European Union Levies Fines Against Citigroup, JPMorgan Chase, and Others

Today, the European Commission announced it would fine eight banks a total of $2.3 billion (€1.7 billion) for their pivotal roles in manipulating the benchmark London Interbank Offered Rate (LIBOR) interest rate as well as the Euro Interbank Offered Rate (EURIBOR) through their derivative trades.

The banks used currency derivatives denominated in either the euro (EIRD) or the yen (YIRD) to help manage the risk posed by fluctuations in interest rates. The fines for each bank are broken out in the table below:

Participant

Fine (€ millions)

Fine ($millions)

Involvement

Deutsche Bank (NYSE: DB  )

 € 465.9

 $633.6

Euro interest rate derivatives 

Société Générale

 € 445.9

 $606.4

Euro interest rate derivatives 

RBS (NYSE: RBS  )

 € 260.1

 $353.7

Yen interest rate derivatives 

Deutsche Bank

 € 259.5

 $352.9

Yen interest rate derivatives 

RBS

 € 131.0

 $178.2

Euro interest rate derivatives 

JPMorgan Chase  (NYSE: JPM  )

 € 79.9

 $108.7

Yen interest rate derivatives 

Citigroup (NYSE: C  )

 € 70.0

 $95.2

Yen interest rate derivatives 

Barclays (NYSE: BCS  ) was found to have been involved in the cartel surrounding EIRD, however it was the company that revealed the existence of the cartel and as a result of that it received immunity from a fine of € 690 million ($937.6 million). In June of 2012 Barclays was ordered to pay $200 million to the U.S. Commodity Futures Trading Commission for its role in manipulating LIBOR.

UBS had the longest involvement in the YIRD scandal, but it, too, received immunity for its seven infringements, and it therefore did not receive a fine of € 2.5 billion ($3.4 billion). In December of 2012 UBS received fines of $1.5 billion from the U.S. Department of Justice, the U.K. Financial Services authority as well as Swiss regulators.

In addition, in October Fannie Mae announced it would be suing nine banks for their roles in manipulating the interest rates that resulted in $800 million in losses to the government-sponsored entity.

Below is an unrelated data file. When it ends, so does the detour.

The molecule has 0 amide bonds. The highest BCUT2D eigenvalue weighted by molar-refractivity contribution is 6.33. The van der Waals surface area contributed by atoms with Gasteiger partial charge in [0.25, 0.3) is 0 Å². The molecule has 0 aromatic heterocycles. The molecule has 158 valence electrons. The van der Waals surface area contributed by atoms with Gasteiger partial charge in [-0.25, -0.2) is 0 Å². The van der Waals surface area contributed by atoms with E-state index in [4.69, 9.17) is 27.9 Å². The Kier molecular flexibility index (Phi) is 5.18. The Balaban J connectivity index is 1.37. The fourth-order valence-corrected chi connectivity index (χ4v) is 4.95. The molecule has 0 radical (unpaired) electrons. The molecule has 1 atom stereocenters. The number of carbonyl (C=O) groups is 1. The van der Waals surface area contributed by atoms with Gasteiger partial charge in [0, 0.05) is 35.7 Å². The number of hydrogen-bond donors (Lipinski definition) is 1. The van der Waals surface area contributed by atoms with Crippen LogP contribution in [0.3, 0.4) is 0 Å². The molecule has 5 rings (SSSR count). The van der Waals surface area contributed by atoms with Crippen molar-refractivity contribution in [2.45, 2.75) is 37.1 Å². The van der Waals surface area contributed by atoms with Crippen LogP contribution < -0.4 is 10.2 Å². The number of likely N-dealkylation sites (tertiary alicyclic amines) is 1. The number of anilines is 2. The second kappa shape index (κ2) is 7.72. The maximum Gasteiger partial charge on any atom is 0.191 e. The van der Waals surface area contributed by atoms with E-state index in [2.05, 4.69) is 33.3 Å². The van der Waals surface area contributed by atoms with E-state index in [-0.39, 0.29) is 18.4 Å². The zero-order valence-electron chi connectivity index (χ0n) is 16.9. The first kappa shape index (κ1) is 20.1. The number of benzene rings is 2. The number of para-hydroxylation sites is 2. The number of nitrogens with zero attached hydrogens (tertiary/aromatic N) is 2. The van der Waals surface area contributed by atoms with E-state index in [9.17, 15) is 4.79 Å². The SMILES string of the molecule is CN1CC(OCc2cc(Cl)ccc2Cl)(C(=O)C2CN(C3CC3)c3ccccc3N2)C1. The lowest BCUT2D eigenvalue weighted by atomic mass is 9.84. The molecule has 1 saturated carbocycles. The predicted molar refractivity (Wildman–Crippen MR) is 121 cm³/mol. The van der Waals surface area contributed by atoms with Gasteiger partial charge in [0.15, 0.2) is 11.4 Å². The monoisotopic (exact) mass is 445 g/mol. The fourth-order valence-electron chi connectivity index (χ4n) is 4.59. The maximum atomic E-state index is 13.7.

"What is shocking about the LIBOR and EURIBOR scandals is not only the manipulation of benchmarks, which is being tackled by financial regulators worldwide, but also the collusion between banks who are supposed to be competing with each other," said European Commission Vice-President of competition policy, Joaquín Almunia in today's EC press release. "Today's decision sends a clear message that the Commission is determined to fight and sanction these cartels in the financial sector. Healthy competition and transparency are crucial for financial markets to work properly, at the service of the real economy rather than the interests of a few."

In a response to the fine, Deutsche Bank Chief Executive Juergen Fitschen referred to the euro cartel as a "legacy issue" caused by "past practices of individuals" at the bank. He acknowledged participating in the cartel had been a "gross violation" of the bank's ethics. But he said the fine wouldn't hurt the bank's profits as it has already made provisions for the fines it deemed likely from regulators.

Societe Generale said its role was limited to a single trader who acted without knowledge of management. RBS was more apologetic. Chairman Philip Hampton said the bank's management became aware some of its employees had been helping fix rates in 2011 and has taken action to prevent it happening again.

-- Material from The Associated Press was used in this report.

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